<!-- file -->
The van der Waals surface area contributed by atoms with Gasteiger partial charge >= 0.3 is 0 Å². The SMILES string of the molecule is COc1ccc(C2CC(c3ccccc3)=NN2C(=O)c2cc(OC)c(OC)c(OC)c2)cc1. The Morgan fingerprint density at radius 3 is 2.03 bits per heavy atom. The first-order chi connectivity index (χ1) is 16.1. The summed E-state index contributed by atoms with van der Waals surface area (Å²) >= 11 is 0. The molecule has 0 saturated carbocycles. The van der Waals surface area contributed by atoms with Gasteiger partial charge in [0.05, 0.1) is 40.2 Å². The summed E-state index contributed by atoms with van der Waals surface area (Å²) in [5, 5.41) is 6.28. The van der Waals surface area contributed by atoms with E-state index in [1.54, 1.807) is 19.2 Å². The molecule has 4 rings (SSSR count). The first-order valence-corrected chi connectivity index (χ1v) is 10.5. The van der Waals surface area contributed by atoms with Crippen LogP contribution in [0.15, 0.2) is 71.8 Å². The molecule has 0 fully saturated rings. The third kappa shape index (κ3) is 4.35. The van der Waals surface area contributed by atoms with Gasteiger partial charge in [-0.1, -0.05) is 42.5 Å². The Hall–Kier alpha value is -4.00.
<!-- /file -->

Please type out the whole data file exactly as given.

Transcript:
The van der Waals surface area contributed by atoms with Gasteiger partial charge >= 0.3 is 0 Å². The SMILES string of the molecule is COc1ccc(C2CC(c3ccccc3)=NN2C(=O)c2cc(OC)c(OC)c(OC)c2)cc1. The Morgan fingerprint density at radius 3 is 2.03 bits per heavy atom. The first-order chi connectivity index (χ1) is 16.1. The summed E-state index contributed by atoms with van der Waals surface area (Å²) >= 11 is 0. The molecule has 0 saturated carbocycles. The van der Waals surface area contributed by atoms with Gasteiger partial charge in [0.05, 0.1) is 40.2 Å². The summed E-state index contributed by atoms with van der Waals surface area (Å²) in [5, 5.41) is 6.28. The van der Waals surface area contributed by atoms with E-state index in [1.54, 1.807) is 19.2 Å². The molecule has 4 rings (SSSR count). The first-order valence-corrected chi connectivity index (χ1v) is 10.5. The van der Waals surface area contributed by atoms with Crippen LogP contribution in [0.15, 0.2) is 71.8 Å². The molecule has 0 fully saturated rings. The third kappa shape index (κ3) is 4.35. The van der Waals surface area contributed by atoms with Gasteiger partial charge in [-0.1, -0.05) is 42.5 Å². The Hall–Kier alpha value is -4.00.